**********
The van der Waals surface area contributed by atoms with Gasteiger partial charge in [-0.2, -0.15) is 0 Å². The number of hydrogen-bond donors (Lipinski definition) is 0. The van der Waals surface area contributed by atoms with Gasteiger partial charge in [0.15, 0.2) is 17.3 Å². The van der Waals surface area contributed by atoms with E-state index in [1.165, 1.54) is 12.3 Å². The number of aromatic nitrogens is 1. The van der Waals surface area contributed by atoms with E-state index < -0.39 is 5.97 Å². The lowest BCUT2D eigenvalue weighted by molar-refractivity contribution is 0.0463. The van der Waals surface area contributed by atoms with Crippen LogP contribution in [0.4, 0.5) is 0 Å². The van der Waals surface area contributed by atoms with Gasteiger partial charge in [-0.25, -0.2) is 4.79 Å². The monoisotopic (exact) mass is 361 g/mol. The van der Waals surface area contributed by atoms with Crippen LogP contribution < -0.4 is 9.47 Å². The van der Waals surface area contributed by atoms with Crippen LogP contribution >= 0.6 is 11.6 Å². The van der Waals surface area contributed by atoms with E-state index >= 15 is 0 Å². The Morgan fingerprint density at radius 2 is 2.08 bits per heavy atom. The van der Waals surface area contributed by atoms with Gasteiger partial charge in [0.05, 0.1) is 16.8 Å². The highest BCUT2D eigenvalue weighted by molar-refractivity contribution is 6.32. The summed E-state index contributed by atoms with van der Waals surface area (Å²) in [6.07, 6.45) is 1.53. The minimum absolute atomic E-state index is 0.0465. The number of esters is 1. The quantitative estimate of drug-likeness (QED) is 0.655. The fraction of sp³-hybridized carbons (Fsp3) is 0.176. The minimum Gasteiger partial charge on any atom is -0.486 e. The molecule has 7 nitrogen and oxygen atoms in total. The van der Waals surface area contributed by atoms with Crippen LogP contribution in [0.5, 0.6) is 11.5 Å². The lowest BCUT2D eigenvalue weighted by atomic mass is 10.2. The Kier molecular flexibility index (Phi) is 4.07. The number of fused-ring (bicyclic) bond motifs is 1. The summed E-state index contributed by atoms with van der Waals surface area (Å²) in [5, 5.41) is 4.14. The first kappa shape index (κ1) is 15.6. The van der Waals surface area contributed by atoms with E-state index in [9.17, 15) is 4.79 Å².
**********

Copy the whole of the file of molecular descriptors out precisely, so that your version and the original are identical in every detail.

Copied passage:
The van der Waals surface area contributed by atoms with Gasteiger partial charge in [-0.2, -0.15) is 0 Å². The number of hydrogen-bond donors (Lipinski definition) is 0. The van der Waals surface area contributed by atoms with Gasteiger partial charge in [0.15, 0.2) is 17.3 Å². The van der Waals surface area contributed by atoms with E-state index in [1.165, 1.54) is 12.3 Å². The number of aromatic nitrogens is 1. The van der Waals surface area contributed by atoms with E-state index < -0.39 is 5.97 Å². The lowest BCUT2D eigenvalue weighted by molar-refractivity contribution is 0.0463. The van der Waals surface area contributed by atoms with Crippen LogP contribution in [0.4, 0.5) is 0 Å². The van der Waals surface area contributed by atoms with Gasteiger partial charge in [-0.25, -0.2) is 4.79 Å². The monoisotopic (exact) mass is 361 g/mol. The van der Waals surface area contributed by atoms with Crippen LogP contribution < -0.4 is 9.47 Å². The van der Waals surface area contributed by atoms with Crippen LogP contribution >= 0.6 is 11.6 Å². The van der Waals surface area contributed by atoms with E-state index >= 15 is 0 Å². The Morgan fingerprint density at radius 2 is 2.08 bits per heavy atom. The van der Waals surface area contributed by atoms with Gasteiger partial charge in [0.05, 0.1) is 16.8 Å². The highest BCUT2D eigenvalue weighted by molar-refractivity contribution is 6.32. The summed E-state index contributed by atoms with van der Waals surface area (Å²) in [6.07, 6.45) is 1.53. The minimum absolute atomic E-state index is 0.0465. The number of esters is 1. The quantitative estimate of drug-likeness (QED) is 0.655. The fraction of sp³-hybridized carbons (Fsp3) is 0.176. The minimum Gasteiger partial charge on any atom is -0.486 e. The molecule has 7 nitrogen and oxygen atoms in total. The van der Waals surface area contributed by atoms with Crippen LogP contribution in [0.5, 0.6) is 11.5 Å². The lowest BCUT2D eigenvalue weighted by atomic mass is 10.2. The Kier molecular flexibility index (Phi) is 4.07. The number of fused-ring (bicyclic) bond motifs is 1. The summed E-state index contributed by atoms with van der Waals surface area (Å²) in [5, 5.41) is 4.14. The first kappa shape index (κ1) is 15.6. The van der Waals surface area contributed by atoms with E-state index in [9.17, 15) is 4.79 Å².